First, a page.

Phil Robertson Isn’t Ducking Controversy

Dimitrios Kambouris/Getty Images
Dimitrios Kambouris/Getty Images

Phil Robertson, the patriarch of the Duck Dynasty clan, isn't backing down from his racially charged and homophobic comments that appeared in GQ last week. According to an exclusive in the Daily Mail, Robertson led a Bible study group in his hometown of West Monroe, La., and told attendees: "I will not give or back off from my path."


The 67-year-old doubled-down on his comments and defended his position that, homosexuality is akin to bestiality, and said that Jesus could save gay people, the Daily Mail reports.

The Dynasty star claimed that all of his comments came straight from the Bible and stressed that he loves all people. He then suggested that homosexual men suppress their homosexuality and find themselves a woman. 

"I have been immoral, drunk, high. I ran with the wicked people for 28 years, and I have run with the Jesus people since, and the contrast is astounding. I tell people, 'You are a sinner, we all are.' " Robertson said. "Sexual sins are numerous and many, I have a few myself. So what is your safest course of action? If you’re a man, find yourself a woman, marry them and keep your sex right there."

Robertson led the group in prayer and shared, "I will not give or back off from my path because you conquered death, Father, so we are not worried about all the repercussions."

A&E suspended the star indefinitely after gay rights groups slammed the avid hunter's views.

Buzzfeed broke the news that Scott Gurney, the creator of Duck Dynasty, starred in The Fluffer, as a gay porn star in 2001. Gurney has not commented publicly since the news broke.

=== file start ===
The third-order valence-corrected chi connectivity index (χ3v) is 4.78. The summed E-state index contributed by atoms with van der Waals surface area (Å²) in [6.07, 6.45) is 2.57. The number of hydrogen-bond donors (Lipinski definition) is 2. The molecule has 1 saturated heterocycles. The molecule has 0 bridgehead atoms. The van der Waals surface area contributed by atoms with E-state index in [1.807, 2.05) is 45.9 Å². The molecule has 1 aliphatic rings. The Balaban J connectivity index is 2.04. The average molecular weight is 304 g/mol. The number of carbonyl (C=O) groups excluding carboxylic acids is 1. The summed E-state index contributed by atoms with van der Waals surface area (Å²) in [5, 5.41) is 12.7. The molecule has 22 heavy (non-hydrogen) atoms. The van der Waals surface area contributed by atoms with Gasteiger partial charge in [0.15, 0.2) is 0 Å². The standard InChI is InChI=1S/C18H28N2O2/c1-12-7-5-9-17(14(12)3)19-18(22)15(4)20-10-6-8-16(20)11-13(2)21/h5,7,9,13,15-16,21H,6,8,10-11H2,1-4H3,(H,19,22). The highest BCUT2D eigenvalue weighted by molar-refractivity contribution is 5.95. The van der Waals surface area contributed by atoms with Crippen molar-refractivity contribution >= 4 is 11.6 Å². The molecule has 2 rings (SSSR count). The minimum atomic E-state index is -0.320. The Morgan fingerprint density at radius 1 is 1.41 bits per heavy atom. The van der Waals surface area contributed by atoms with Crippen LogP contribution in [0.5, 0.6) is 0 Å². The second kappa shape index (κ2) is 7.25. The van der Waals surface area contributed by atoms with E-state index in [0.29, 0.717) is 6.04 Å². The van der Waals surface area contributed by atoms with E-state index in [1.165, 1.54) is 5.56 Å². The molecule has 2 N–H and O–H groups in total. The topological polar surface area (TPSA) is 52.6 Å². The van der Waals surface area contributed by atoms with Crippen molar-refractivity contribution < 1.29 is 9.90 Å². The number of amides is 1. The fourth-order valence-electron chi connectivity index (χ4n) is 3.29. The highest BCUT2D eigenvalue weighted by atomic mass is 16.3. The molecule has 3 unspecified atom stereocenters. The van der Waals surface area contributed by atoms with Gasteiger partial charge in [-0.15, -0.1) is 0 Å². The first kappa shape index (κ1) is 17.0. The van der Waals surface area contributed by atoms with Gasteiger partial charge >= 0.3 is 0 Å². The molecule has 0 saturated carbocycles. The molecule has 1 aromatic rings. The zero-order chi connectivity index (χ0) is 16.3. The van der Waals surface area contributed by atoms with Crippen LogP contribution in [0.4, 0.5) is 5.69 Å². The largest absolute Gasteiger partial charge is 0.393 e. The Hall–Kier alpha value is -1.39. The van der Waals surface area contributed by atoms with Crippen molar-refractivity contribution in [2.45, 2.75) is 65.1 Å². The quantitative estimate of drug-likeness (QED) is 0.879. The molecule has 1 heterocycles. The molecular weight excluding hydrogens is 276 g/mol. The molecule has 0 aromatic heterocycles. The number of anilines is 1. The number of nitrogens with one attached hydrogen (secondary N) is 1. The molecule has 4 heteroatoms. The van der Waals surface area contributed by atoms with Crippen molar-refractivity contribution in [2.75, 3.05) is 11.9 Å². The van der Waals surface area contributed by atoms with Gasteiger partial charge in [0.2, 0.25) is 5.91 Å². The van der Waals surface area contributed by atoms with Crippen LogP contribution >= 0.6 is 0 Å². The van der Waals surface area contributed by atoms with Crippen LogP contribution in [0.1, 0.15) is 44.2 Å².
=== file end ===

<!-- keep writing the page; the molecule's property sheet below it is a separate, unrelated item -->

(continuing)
Jay Dardenne, the lieutenant governor of Louisiana, has even gotten into the mix, declaring that should A&E give the show the ax, he would "use his influence among Louisiana’s growing motion picture industry to seek out alternative production options,” Rawstory reports.


Dardenne claims that regardless of Robertson's stance on blacks and homosexuality, Duck Dynasty has been wildly popular in attracting tourists.

"Duck Dynasty has been an important representation of the state of Louisiana, inspiring prospective visitors and investors since its debut. Their show draws tens of millions of viewers each year, reaching an audience eager to visit sportsman’s paradise," Dardenne said.  


The Southern food chain Cracker Barrel was all for banning of Duck Dynasty tie-in products at their stores until customers reminded them whom they serve, Good Morning America reports. The Cracker Barrel moratorium on Dynasty items lasted barely 48 hours.

"When we made the decision to remove and evaluate certain Duck Dynasty items, we offended many of our loyal customers. Our intent was to avoid offending, but that's just what we've done," the company wrote. "You flat-out told us we were wrong. We listened."


The Robertson family released a statement, saying that they couldn't imagine continuing the show without Robertson, while at least two stations, Christian-affiliated Hunt Channel and the outdoorsy Pursuit Channel, told TMZ that they believe in the freedom of speech and would like to air the show.